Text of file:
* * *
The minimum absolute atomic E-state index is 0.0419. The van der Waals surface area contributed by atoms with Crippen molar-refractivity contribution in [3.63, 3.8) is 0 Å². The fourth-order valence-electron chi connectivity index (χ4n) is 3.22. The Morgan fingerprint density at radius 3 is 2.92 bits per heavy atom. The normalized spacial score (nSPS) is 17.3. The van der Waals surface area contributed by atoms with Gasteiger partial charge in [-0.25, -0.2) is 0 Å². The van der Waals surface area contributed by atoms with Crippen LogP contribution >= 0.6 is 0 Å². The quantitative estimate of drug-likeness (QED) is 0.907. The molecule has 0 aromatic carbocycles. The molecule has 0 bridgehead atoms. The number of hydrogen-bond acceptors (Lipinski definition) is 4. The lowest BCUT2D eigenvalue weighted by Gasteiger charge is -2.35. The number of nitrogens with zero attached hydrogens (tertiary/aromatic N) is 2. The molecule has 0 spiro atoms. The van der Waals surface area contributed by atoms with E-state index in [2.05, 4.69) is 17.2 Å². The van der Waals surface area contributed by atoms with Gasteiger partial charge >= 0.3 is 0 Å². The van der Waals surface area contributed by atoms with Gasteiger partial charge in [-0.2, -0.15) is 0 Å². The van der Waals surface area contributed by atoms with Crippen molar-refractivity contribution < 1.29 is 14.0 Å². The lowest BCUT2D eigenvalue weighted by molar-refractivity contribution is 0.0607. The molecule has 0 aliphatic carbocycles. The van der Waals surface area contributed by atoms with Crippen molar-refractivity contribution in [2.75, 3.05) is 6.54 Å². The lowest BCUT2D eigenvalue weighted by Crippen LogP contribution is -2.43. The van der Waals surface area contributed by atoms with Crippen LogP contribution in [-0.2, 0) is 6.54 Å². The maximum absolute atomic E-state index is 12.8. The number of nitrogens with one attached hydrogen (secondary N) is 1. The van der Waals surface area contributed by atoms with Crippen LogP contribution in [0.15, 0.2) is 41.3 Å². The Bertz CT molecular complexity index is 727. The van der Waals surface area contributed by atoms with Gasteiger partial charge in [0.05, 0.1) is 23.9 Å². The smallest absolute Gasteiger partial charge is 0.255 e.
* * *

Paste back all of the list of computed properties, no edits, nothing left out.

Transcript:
The minimum absolute atomic E-state index is 0.0419. The van der Waals surface area contributed by atoms with Crippen molar-refractivity contribution in [3.63, 3.8) is 0 Å². The fourth-order valence-electron chi connectivity index (χ4n) is 3.22. The Morgan fingerprint density at radius 3 is 2.92 bits per heavy atom. The normalized spacial score (nSPS) is 17.3. The van der Waals surface area contributed by atoms with Gasteiger partial charge in [-0.25, -0.2) is 0 Å². The van der Waals surface area contributed by atoms with Crippen LogP contribution >= 0.6 is 0 Å². The quantitative estimate of drug-likeness (QED) is 0.907. The molecule has 0 aromatic carbocycles. The molecule has 0 bridgehead atoms. The number of hydrogen-bond acceptors (Lipinski definition) is 4. The lowest BCUT2D eigenvalue weighted by Gasteiger charge is -2.35. The number of nitrogens with zero attached hydrogens (tertiary/aromatic N) is 2. The molecule has 0 spiro atoms. The van der Waals surface area contributed by atoms with E-state index in [2.05, 4.69) is 17.2 Å². The van der Waals surface area contributed by atoms with Gasteiger partial charge >= 0.3 is 0 Å². The van der Waals surface area contributed by atoms with Gasteiger partial charge in [-0.2, -0.15) is 0 Å². The van der Waals surface area contributed by atoms with Crippen molar-refractivity contribution < 1.29 is 14.0 Å². The lowest BCUT2D eigenvalue weighted by molar-refractivity contribution is 0.0607. The molecule has 0 aliphatic carbocycles. The van der Waals surface area contributed by atoms with Crippen molar-refractivity contribution in [2.75, 3.05) is 6.54 Å². The lowest BCUT2D eigenvalue weighted by Crippen LogP contribution is -2.43. The van der Waals surface area contributed by atoms with Crippen LogP contribution in [-0.2, 0) is 6.54 Å². The maximum absolute atomic E-state index is 12.8. The number of nitrogens with one attached hydrogen (secondary N) is 1. The van der Waals surface area contributed by atoms with Crippen LogP contribution in [0.15, 0.2) is 41.3 Å². The Bertz CT molecular complexity index is 727. The van der Waals surface area contributed by atoms with Gasteiger partial charge in [0.05, 0.1) is 23.9 Å². The smallest absolute Gasteiger partial charge is 0.255 e.